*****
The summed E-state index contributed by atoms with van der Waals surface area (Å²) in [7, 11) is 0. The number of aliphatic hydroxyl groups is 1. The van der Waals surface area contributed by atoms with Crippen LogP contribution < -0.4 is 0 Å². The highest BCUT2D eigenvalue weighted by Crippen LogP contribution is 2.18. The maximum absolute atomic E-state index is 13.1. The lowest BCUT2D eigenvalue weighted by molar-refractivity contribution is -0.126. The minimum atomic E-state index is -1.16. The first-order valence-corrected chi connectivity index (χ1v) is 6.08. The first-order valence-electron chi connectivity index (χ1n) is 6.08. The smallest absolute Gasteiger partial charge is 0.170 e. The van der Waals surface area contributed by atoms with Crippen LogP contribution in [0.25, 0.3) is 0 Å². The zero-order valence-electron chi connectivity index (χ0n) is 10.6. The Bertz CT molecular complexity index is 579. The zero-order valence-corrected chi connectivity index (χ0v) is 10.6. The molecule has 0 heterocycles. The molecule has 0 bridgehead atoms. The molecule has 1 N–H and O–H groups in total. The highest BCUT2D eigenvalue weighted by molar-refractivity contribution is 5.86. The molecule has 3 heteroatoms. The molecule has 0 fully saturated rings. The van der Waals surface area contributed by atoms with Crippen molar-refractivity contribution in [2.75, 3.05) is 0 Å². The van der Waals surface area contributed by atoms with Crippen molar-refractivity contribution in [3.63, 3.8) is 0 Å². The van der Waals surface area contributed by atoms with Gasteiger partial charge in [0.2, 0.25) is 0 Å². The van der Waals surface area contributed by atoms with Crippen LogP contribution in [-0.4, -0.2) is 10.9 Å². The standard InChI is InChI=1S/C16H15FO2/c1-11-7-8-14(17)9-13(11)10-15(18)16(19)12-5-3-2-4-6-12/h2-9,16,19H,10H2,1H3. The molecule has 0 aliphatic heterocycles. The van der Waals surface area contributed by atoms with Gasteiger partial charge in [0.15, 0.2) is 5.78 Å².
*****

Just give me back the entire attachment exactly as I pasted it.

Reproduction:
The summed E-state index contributed by atoms with van der Waals surface area (Å²) in [7, 11) is 0. The number of aliphatic hydroxyl groups is 1. The van der Waals surface area contributed by atoms with Crippen LogP contribution < -0.4 is 0 Å². The highest BCUT2D eigenvalue weighted by Crippen LogP contribution is 2.18. The maximum absolute atomic E-state index is 13.1. The lowest BCUT2D eigenvalue weighted by molar-refractivity contribution is -0.126. The minimum atomic E-state index is -1.16. The first-order valence-corrected chi connectivity index (χ1v) is 6.08. The first-order valence-electron chi connectivity index (χ1n) is 6.08. The smallest absolute Gasteiger partial charge is 0.170 e. The van der Waals surface area contributed by atoms with Crippen LogP contribution in [0.25, 0.3) is 0 Å². The zero-order valence-electron chi connectivity index (χ0n) is 10.6. The Bertz CT molecular complexity index is 579. The zero-order valence-corrected chi connectivity index (χ0v) is 10.6. The molecule has 0 heterocycles. The molecule has 0 bridgehead atoms. The molecule has 1 N–H and O–H groups in total. The highest BCUT2D eigenvalue weighted by molar-refractivity contribution is 5.86. The molecule has 3 heteroatoms. The molecule has 0 fully saturated rings. The van der Waals surface area contributed by atoms with Crippen molar-refractivity contribution in [2.75, 3.05) is 0 Å². The van der Waals surface area contributed by atoms with Crippen molar-refractivity contribution in [3.63, 3.8) is 0 Å². The van der Waals surface area contributed by atoms with Gasteiger partial charge in [0.2, 0.25) is 0 Å². The van der Waals surface area contributed by atoms with Crippen LogP contribution in [-0.4, -0.2) is 10.9 Å². The standard InChI is InChI=1S/C16H15FO2/c1-11-7-8-14(17)9-13(11)10-15(18)16(19)12-5-3-2-4-6-12/h2-9,16,19H,10H2,1H3. The molecule has 0 aliphatic heterocycles. The van der Waals surface area contributed by atoms with Gasteiger partial charge in [0.15, 0.2) is 5.78 Å².